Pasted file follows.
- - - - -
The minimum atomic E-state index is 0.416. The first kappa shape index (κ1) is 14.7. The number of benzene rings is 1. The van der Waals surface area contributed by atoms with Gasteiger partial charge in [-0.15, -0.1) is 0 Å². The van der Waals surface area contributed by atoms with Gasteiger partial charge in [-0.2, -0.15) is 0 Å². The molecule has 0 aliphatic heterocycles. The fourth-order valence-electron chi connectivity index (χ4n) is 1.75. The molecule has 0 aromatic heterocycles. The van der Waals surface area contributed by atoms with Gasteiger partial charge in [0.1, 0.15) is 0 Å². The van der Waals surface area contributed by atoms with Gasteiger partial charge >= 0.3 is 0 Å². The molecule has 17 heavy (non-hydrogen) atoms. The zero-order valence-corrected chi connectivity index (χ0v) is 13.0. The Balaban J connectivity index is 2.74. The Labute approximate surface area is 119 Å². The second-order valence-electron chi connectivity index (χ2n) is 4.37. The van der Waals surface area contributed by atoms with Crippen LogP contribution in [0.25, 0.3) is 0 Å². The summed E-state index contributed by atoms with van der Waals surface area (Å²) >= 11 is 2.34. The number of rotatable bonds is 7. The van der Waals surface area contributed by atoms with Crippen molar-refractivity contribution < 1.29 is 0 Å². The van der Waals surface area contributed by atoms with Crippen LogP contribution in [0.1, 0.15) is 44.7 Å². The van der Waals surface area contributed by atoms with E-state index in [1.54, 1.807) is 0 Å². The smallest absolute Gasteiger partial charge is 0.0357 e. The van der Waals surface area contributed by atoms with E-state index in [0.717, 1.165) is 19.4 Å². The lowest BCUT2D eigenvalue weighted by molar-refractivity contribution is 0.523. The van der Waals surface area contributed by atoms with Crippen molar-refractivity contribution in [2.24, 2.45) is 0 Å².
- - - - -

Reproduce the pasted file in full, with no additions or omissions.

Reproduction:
The minimum atomic E-state index is 0.416. The first kappa shape index (κ1) is 14.7. The number of benzene rings is 1. The van der Waals surface area contributed by atoms with Gasteiger partial charge in [-0.15, -0.1) is 0 Å². The van der Waals surface area contributed by atoms with Gasteiger partial charge in [-0.2, -0.15) is 0 Å². The molecule has 0 aliphatic heterocycles. The fourth-order valence-electron chi connectivity index (χ4n) is 1.75. The molecule has 0 aromatic heterocycles. The van der Waals surface area contributed by atoms with Gasteiger partial charge in [0.1, 0.15) is 0 Å². The van der Waals surface area contributed by atoms with Gasteiger partial charge >= 0.3 is 0 Å². The molecule has 17 heavy (non-hydrogen) atoms. The zero-order valence-corrected chi connectivity index (χ0v) is 13.0. The Balaban J connectivity index is 2.74. The Labute approximate surface area is 119 Å². The second-order valence-electron chi connectivity index (χ2n) is 4.37. The van der Waals surface area contributed by atoms with Crippen LogP contribution in [0.25, 0.3) is 0 Å². The summed E-state index contributed by atoms with van der Waals surface area (Å²) >= 11 is 2.34. The number of rotatable bonds is 7. The van der Waals surface area contributed by atoms with Crippen molar-refractivity contribution < 1.29 is 0 Å². The van der Waals surface area contributed by atoms with Crippen LogP contribution in [0.1, 0.15) is 44.7 Å². The van der Waals surface area contributed by atoms with E-state index in [1.54, 1.807) is 0 Å². The smallest absolute Gasteiger partial charge is 0.0357 e. The van der Waals surface area contributed by atoms with E-state index in [0.717, 1.165) is 19.4 Å². The lowest BCUT2D eigenvalue weighted by molar-refractivity contribution is 0.523. The van der Waals surface area contributed by atoms with Crippen molar-refractivity contribution in [2.24, 2.45) is 0 Å².